The International Union of Pure and Applied Chemistry (IUPAC) serves to advance the worldwide aspects of the chemical sciences and to contribute to the application of chemistry in the service of Mankind. As a scientific, international, non-governmental and objective body, IUPAC can address many global issues involving the chemical sciences.
IUPAC was formed in 1919 by chemists from industry and academia.
Over nearly eight decades, the Union has succeeded in fostering worldwide
communications in the chemical sciences and in uniting academic, industrial
and public sector chemistry in a common language. IUPAC has long been
recognized as the world authority on chemical nomenclature, terminology,
standardized methods for measurement, atomic weights and many other
critically evaluated data. The Union continues to sponsor major international
meetings that range from specialized scientific symposia to CHEMRAWN
meetings with societal impact. During the Cold War, IUPAC became an
important instrument for maintaining technical dialogue among scientists
throughout the world.
IUPAC is an association of bodies, National Adhering Organizations,
which represent the chemists of different member countries. There are
45 National Adhering Organizations,
and 20 other countries are also linked to IUPAC in the status of Associate
National Adhering Organizations. Almost 1000 chemists throughout
the world are engaged on a voluntary basis in the scientific work of
IUPAC, primarily through projects,
which are components of eight Divisions
and several other Committees.
- Physical and Biophysical Chemistry
- Inorganic Chemistry
- Organic and Biomolecular
- Analytical Chemistry
- Chemistry and the Environment
- Chemistry and Human Health
- Chemical Nomenclature
and Structure Representation
> View Organization
IUPAC was formed in 1919 by chemists from industry and academia,
who recognized the need for international standardization in chemistry.
The standardization of weights, measures, names and symbols is essential
to the well being and continued success of the scientific enterprise
and to the smooth development and growth of international trade and
This desire for international cooperation among chemists and facilitation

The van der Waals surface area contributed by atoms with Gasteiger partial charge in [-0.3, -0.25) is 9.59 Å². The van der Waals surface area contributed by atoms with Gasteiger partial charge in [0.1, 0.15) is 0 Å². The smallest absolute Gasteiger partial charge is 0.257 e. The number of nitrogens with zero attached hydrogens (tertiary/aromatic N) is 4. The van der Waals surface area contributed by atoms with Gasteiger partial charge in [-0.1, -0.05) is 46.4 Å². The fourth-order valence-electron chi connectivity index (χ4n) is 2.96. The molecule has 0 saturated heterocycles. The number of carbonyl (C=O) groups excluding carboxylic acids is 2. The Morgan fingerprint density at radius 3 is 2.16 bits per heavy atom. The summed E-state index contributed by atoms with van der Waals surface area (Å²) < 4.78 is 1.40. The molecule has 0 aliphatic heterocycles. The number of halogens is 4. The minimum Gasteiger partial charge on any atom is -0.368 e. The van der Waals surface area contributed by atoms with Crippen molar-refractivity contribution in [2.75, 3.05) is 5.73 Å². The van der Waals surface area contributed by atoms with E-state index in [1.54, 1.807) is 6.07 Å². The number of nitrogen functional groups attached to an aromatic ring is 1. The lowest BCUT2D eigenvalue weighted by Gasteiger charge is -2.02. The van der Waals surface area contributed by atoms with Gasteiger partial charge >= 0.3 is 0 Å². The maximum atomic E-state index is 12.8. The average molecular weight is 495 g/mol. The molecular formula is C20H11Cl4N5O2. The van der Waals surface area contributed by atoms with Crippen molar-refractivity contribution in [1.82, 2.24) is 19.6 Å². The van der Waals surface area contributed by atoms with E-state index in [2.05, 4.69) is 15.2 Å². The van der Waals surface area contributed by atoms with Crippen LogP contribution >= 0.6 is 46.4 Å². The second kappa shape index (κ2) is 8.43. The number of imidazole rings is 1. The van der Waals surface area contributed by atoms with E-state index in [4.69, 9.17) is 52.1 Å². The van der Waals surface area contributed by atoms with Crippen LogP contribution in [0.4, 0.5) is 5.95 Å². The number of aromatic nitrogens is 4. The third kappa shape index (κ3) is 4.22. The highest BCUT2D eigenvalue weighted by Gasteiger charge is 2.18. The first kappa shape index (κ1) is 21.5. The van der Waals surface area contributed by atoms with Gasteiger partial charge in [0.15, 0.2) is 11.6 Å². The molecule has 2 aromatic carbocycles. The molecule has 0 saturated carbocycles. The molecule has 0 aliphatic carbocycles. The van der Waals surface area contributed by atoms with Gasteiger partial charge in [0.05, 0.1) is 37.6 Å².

of the work of the international, but fragmented, chemistry community
were the earliest characteristics of the Union. Even before the creation
of IUPAC (1919), a predecessor body, the International Association
of Chemical Societies (IACS), had met in Paris in 1911 and produced
a set of proposals for the work that the new Association should address.
- Nomenclature of inorganic and organic chemistry;
- Standardization of atomic weights;
- Standardization of physical constants;
- Editing tables of properties of matter;
- Establishing a commission for the review of work;
- Standardization of the formats of publications;
- Measures required to prevent repetition of the same papers.
Although 1911 might now seem an early date for chemists to start talking
about the possibility of and need for international collaboration and
standardization, the first international attempt at organizing organic
chemical nomenclature -- the Geneva Nomenclature of 1892 -- grew out
of a series of international meetings, the first of which was organized
by Kekul� in 1860.
IUPAC 's nomenclature
books are used by professional chemists in academia, government
and chemical industry throughout the world:
| Chemical Terminology
| Quantities, Units and Symbols in Physical Chemistry
| Nomenclature of Inorganic Chemistry
| Nomenclature of Organic Compounds
| Nomenclature and Symbols in Clinical Chemistry
IUPAC is well known for publishing definitive and up-to-date
data on atomic weights and isotopic abundances. It also publishes a
wide variety of other chemical data of immense value to chemists and
chemical engineers. For example:
- International thermodynamic tables of the fluid state. A recent